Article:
Coronavirus is sweeping through the United States, with stay-at-home orders and social distancing guidelines forcing many people into working and learning in new ways. They’re homebound — and they’re hungry.
Some college students stuck working from home have to fight the temptation to snack more often now because the monotony of social isolation leaves little else to do.
Rachael McIntosh, a sophomore visual communications student at the University of South Carolina, said she fell into some unhealthy eating habits when she moved back home to Hartsville due to the coronavirus.
“I started eating worse, like eating a lot more carbs and things like fruit snacks, mostly because I was at home and it was around,” McIntosh said. “I have three younger brothers who are all very active and still growing, so there are tons of snacks, mostly because my mom is just trying to keep them fed.”
Because of the coronavirus, many snack brands like Tyson Foods, Kraft Heinz and General Mills reported sales increases between 10% and 20% in early March, according to Bloomberg Intelligence.
McIntosh said her go-to snacks include Goldfish crackers, pretzels and cookies. However, after the first few weeks of taking online classes from home, she started trying to incorporate healthier snack choices into her daily routine.
“I try to drink a lot of water and stay hydrated, because not only is that good for me, but it keeps me full as well,” McIntosh said. “I don’t let myself get snacks out of the pantry, because that’s where all the bad snacks are. So I only let myself look in the fridge, where the fruits and veggies are.”
Carly Seitz, a recent UofSC graduate and event planner in Sarasota, Florida, said she’s started snacking more as well. Before shifting to working from home, she worked from 8:30 a.m. to 4:30 p.m. in her office with limited snack options.
“When I got home, I would have a snack, then dinner later, and that was it,” Seitz said. “Now it’s like I snack all day long.”
Seitz, who has been vegan for about one year, said she still tries to keep her snacks healthy, although they have “increased ridiculously.” Her favorite snacks are dried mangos, avocado toast, bananas and clementines.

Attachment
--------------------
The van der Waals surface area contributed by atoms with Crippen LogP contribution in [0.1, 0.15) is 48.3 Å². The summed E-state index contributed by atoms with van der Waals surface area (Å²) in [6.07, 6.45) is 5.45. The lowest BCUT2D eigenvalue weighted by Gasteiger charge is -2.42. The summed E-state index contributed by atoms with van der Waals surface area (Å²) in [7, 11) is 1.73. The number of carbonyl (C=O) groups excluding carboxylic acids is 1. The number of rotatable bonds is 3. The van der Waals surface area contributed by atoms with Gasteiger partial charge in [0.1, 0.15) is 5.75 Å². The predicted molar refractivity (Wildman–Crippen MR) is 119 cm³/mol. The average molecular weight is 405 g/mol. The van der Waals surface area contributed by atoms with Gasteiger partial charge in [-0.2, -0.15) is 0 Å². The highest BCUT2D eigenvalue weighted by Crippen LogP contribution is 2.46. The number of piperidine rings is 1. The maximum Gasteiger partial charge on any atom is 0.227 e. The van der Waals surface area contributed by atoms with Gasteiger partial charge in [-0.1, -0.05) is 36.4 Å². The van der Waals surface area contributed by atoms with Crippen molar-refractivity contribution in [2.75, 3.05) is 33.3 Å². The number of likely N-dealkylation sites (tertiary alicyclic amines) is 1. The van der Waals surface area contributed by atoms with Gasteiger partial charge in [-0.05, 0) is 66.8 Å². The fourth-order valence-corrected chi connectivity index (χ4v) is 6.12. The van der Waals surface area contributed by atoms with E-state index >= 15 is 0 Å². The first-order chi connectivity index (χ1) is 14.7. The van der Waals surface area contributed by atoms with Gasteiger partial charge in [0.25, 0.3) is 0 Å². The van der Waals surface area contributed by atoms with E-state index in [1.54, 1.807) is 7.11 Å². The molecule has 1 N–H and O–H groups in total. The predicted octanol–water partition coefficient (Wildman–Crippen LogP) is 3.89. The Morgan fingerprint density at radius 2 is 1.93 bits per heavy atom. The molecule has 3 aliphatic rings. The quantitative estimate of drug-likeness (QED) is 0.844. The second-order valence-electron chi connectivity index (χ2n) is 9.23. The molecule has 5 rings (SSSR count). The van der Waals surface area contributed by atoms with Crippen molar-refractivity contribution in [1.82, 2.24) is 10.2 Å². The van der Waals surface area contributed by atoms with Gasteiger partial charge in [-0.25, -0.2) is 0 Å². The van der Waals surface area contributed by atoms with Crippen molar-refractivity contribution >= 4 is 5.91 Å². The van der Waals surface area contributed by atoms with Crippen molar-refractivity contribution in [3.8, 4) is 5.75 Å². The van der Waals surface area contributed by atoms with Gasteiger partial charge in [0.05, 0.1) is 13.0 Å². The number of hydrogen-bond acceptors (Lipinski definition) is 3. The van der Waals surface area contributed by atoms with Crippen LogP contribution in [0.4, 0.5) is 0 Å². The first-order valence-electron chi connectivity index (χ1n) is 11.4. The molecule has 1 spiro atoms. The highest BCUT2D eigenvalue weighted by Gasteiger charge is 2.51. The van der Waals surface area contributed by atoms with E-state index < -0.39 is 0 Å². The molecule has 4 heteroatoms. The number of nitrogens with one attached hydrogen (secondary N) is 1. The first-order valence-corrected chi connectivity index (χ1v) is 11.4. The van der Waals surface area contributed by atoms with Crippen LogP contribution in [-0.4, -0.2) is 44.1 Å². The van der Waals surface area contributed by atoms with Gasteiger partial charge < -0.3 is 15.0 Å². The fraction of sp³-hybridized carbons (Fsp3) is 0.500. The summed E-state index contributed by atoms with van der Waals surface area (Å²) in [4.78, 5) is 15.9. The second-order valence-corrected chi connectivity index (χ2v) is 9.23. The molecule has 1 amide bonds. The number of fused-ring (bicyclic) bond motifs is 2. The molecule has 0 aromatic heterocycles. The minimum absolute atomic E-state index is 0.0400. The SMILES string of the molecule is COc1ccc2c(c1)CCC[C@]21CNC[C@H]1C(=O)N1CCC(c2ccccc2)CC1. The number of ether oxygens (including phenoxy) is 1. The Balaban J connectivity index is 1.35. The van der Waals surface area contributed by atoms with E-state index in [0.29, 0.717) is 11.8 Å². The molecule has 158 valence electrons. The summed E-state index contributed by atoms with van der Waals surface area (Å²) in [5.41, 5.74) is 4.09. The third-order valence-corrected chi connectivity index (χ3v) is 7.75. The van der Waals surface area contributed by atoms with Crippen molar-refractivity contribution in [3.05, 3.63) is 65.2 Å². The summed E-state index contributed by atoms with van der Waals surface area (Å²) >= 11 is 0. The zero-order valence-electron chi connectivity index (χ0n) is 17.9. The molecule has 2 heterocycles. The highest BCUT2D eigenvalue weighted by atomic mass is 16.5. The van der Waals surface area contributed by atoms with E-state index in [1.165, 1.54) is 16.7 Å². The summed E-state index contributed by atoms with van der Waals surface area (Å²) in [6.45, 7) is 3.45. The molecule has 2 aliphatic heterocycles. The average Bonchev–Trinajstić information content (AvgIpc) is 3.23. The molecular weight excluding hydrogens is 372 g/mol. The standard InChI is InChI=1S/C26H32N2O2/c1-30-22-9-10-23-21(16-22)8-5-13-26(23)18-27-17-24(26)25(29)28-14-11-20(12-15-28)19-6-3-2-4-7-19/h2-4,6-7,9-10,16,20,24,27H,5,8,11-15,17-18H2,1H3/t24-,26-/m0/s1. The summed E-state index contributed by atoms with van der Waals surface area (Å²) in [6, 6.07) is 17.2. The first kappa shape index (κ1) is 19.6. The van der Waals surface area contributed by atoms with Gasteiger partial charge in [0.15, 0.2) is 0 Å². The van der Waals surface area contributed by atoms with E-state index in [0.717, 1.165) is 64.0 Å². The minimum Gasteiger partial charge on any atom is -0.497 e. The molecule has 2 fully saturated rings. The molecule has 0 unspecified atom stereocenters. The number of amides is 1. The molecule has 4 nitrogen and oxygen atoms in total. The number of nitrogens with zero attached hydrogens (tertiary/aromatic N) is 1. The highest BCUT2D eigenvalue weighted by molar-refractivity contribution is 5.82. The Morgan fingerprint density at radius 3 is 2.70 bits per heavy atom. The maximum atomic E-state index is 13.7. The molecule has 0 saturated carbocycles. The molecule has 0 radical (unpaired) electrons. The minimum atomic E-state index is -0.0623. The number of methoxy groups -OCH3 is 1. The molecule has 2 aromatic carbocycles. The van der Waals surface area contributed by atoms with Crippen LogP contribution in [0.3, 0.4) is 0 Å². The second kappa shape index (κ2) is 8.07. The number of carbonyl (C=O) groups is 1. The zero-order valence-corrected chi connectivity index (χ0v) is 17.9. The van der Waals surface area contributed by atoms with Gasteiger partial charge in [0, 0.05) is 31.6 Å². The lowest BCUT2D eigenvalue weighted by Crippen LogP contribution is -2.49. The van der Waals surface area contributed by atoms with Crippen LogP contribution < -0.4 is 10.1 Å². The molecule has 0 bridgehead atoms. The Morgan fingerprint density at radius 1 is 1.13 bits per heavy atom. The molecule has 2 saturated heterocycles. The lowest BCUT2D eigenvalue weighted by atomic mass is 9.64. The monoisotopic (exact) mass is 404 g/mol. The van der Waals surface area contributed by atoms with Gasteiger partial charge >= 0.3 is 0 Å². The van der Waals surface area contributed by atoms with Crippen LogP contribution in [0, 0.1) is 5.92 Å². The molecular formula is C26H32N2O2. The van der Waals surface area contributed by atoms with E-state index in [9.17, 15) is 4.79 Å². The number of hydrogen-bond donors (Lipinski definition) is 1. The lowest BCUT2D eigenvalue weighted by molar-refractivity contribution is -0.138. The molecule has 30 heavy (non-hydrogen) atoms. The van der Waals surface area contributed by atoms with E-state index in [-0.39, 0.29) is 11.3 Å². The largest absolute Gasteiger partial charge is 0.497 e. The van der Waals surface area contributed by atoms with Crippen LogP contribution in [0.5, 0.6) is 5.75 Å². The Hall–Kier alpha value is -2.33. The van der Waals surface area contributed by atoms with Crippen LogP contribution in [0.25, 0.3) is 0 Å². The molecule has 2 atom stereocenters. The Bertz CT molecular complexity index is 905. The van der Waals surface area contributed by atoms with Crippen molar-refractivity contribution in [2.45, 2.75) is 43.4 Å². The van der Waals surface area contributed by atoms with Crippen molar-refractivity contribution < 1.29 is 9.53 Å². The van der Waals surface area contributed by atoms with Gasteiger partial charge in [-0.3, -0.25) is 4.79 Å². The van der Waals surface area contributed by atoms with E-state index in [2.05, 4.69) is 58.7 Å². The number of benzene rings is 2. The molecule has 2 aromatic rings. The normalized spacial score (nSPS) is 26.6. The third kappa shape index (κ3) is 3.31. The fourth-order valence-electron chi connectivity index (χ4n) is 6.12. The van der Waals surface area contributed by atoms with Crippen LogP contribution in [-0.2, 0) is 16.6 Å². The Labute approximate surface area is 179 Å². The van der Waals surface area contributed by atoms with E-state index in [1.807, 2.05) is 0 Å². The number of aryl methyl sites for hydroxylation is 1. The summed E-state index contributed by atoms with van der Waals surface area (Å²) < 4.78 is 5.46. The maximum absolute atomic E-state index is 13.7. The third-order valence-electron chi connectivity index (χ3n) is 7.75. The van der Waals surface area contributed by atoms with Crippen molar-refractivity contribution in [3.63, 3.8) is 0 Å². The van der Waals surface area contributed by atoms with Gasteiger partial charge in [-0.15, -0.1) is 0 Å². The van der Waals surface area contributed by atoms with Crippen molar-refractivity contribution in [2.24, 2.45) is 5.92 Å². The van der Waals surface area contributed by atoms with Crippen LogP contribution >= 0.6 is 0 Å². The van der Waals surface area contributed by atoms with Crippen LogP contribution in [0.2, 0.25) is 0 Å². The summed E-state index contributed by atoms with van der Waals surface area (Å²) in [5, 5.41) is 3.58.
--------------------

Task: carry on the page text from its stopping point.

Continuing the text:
Some students feel that the new social distancing rules have given them more time to cook homemade meals and snacks. John Mark Porter, a senior accounting student at UofSC who has stayed at his college apartment, said he baked three cheesecakes in the span of 10 days for himself and his roommate.
“I had three of those ready-made pie crusts, and I kind of wanted to get rid of them, so the easiest solution seemed to be to make cheesecake,” Porter said. “There’s more flexibility in my schedule to put some time into cooking.”
UofSC senior nursing student Lauren Fryer has a different perspective. She said she’s been snacking less while quarantined at her home in Columbia.
“At home, I work at a desk pretty far away from the kitchen,” Fryer said. “At school, I usually work at our kitchen table. I also think about it way less because I’m not cooking for myself anymore, so food doesn’t really cross my mind that much during the day, especially when I’m busy.”
McIntosh has a few guidelines she follows to promote healthy eating habits at home, quarantined or otherwise.
“I try to drink a cup of water before I eat a snack so that I can make sure I’m not just thirsty, and fill myself up a little more before I eat so I don’t eat so much,” McIntosh said. “I’m trying to get back to eating healthier because it’s better for both my physical and mental health.”
Maddox McKibben-Greene, Lexi Torrence, Denali Culver and Landon Stamper contributed to the reporting of this article.